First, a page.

Long coils of optical waveguides—any structure that can guide light, like conventional optical fiber—can be used to create a time delay in the transmission of light. Such photonic delays are useful in military application ranging from small navigation sensors to wideband phased array radar and communication antennas. Although optical fiber has extremely low signal loss, an advantage that enables the backbone of the global Internet, it is limited in certain photonic delay applications. Connecting fiber optics with microchip-scale photonic systems requires sensitive, labor-intensive assembly and a system with a large number of connections suffers from signal loss. DARPA-funded researchers developed new methods to integrate long coils of waveguides with low signal loss onto microchips—potentially enabling a leap ahead in size reduction and performance.
DARPA’s integrated Photonic Delay (iPhoD) program created a new class of photonic waveguides with losses approaching that of optical fiber. The new waveguides are built onto microchips and include up to 50 m of coiled material that is used to delay light. Conventional fiber optic coils of the same length would be about the size of a small juice glass. These waveguides also employ modern silicon processing to achieve submicron precision and more efficient manufacturing. The result is a new component that is smaller and more precise than anything before in its class.
“Prior to the start of iPhoD, the best integrated waveguides had a signal loss of about 1 decibel per meter with total lengths of only a few meters,” said Josh Conway, DARPA program manager. “Under iPhoD, two research teams created chips with loss around 0.05 decibels per meter. The submillimeter bend diameter, which describes how tightly the waveguide can coil without significant signal loss, allowed the demonstration of a 50-meter optical delay on a single microchip.”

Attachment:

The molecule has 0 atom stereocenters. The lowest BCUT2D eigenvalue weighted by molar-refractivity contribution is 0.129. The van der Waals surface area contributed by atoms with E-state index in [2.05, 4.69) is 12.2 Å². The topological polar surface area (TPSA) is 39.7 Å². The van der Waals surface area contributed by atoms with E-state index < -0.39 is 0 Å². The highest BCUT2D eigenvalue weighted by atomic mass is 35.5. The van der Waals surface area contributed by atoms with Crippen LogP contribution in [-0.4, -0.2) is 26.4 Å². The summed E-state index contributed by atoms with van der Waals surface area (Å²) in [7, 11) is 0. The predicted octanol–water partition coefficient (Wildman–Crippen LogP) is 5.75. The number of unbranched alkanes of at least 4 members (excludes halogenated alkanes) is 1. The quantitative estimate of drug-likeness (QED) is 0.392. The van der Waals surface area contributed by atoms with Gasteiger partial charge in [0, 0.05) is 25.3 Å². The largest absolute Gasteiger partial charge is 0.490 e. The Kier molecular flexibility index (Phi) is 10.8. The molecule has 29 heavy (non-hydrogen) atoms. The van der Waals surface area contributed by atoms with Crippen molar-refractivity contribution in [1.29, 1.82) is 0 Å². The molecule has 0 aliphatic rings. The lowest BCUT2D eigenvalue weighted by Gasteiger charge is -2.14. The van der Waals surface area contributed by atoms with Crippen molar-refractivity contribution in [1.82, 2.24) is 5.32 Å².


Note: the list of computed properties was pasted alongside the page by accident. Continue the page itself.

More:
iPhoD concluded recently with successful demonstrations by research teams led by the Univ. of California, Santa Barbara (UCSB) and the California Institute of Technology (CalTech).
The ultra-low loss, true-time delay chip developed at UCSB is composed of silicon nitride. Selecting this material may allow for integration with a variety of devices and materials—thereby reducing size, weight and power requirements of an overall system. UCSB researchers also demonstrated 3D waveguide stacking, enabling more waveguide length, and thus, longer photonic delays.
Researchers at CalTech had a different approach for a chip-scale waveguide, as reported in a Nature Communications paper, “Ultra-low-loss optical delay line on a silicon chip.” The CalTech waveguide was constructed from silicon oxide, commonly known as glass, and demonstrated low loss over 27 m.
“These results are firsts for optical waveguides with performance that is equal or superior to larger, fiber optic-based devices,” added Conway. “Chip-scale waveguides, with smaller sizes and new integration possibilities promise advanced, compact military systems such as tactical gyroscopes that significantly outperform state-of-the-art MEMS devices with the same footprint.”